Police in Oswego, Illinois, have outgrown their 25-year-old, 24,000-square-foot headquarters and are upgrading to a new 80,000-square-foot facility, but citizens question the $35-million price tag.
Orlando, Florida, broke ground just last year on a new 96,000-square-foot police headquarters. The new building’s energy-efficient features will save taxpayers an estimated $2 million annually. What does such a shiny new edifice cost? $41.5 million.
Finally, residents in St. Petersburg, Florida, are concerned with the price of their new 167,519-square-foot, green-certified police facility. The building comes complete with solar panels and a new firing range a mile away. Cost to taxpayers? $81 million.
I didn’t cherry pick these projects for cost-efficiency. These are simply the first three comparable new police stations to come up on a Google search.
But here in Seattle, a large majority of the Seattle City Council and Mayor Ed Murray are prepared to dismiss public criticism of what will — at $149 million for about 60,000 square feet — be the most expensive police station in the nation.
Let’s do some basic math. What is the average per-square-foot construction cost for a modern police station in 2016? In Oswego, it’s $437. In Orlando, just $432. In St. Petersburg, the price creeps up to $484.
Here in profligate Seattle, even after deferring $11 million in expenses from the latest $160 million price tag, the new facility will cost $2,483 per square foot. More than five times what other cities are currently paying.
Sometimes, I think this city has lost its damn mind.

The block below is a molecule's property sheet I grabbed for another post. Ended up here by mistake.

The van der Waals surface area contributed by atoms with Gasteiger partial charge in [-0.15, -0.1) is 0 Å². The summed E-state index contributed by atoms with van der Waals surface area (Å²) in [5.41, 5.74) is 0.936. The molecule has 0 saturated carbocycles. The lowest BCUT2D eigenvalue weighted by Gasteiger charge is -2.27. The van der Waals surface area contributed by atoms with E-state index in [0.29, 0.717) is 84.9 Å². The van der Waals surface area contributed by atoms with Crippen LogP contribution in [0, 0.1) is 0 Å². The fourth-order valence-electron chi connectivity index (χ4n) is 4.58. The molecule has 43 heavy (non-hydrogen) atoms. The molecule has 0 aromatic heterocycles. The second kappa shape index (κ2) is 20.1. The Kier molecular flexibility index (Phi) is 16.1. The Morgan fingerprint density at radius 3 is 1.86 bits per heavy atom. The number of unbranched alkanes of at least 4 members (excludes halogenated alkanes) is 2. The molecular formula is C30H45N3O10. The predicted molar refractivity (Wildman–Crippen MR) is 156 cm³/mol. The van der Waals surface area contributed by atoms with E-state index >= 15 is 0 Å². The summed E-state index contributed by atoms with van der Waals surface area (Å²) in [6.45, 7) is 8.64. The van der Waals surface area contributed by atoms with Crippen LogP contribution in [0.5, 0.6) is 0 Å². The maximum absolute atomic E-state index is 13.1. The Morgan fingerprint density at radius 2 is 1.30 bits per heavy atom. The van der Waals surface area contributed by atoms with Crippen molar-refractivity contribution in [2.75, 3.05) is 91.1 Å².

But to say this is “insane” is far too glib. There are other, more consistent reasons for the outrageous price tag.
This is what Seattle corruption looks like. Polite, costly and covered in the rhetoric of inevitability.
I don’t question the need for a new facility.
During a recent tour of the North Precinct with Councilmember Kshama Sawant, members of the media and local activists such as Seattle King County NAACP President Gerald Hankerson, I saw a building that had more the feel of a rundown, overcrowded nonprofit than a modern police station.
Officers are cramped and share desks across three shifts. Sightlines are poor to nonexistent. A water pump runs constantly in the basement to prevent flooding. The ragtag gym in the basement is crowded and illuminated with fluorescent tubes.
The prisoner transfer room is a small, garage-like area that doubles as a bike repair and storage shop. The prisoner holding area is cramped and jury-rigged to comply with federal law.
The briefing room that must accommodate 80 officers per shift was built for more like 50. Their employee break room, which they didn’t bother to clean prior to the press tour, is a dingy, cheap affair that invites depression.
At the conclusion of the tour, standing in the front parking area, Hankerson asked what I thought.
“They need a new station,” I said, “but not the one they want.”
He smiled and we did a little “I cannot believe this shit” fist bump. “Exactly,” he replied.
Earlier this month, Mayor Murray released the city’s new Pathways Home strategic plan. While the document is based on national best practices and heralds a long overdue shake-up in human services contract management, it contains no new dollars, other than the recently doubled housing levy, to build the housing upon which success depends.
So far, critics have focused on how the opulent new station seems to reward police for their history of racial bias and noncompliance with reform. There is that, but that’s not the core issue.
The cost of the proposed facility could build 1,000 new units of low-income housing in a time of tremendous need.
This is not the time to buy Seattle police the pony they want for Christmas. While they may be a little disappointed to find a new Schwinn under the tree instead, ultimately, this is a matter of what Seattle can reasonably afford.
Any relatively unspoiled child would understand.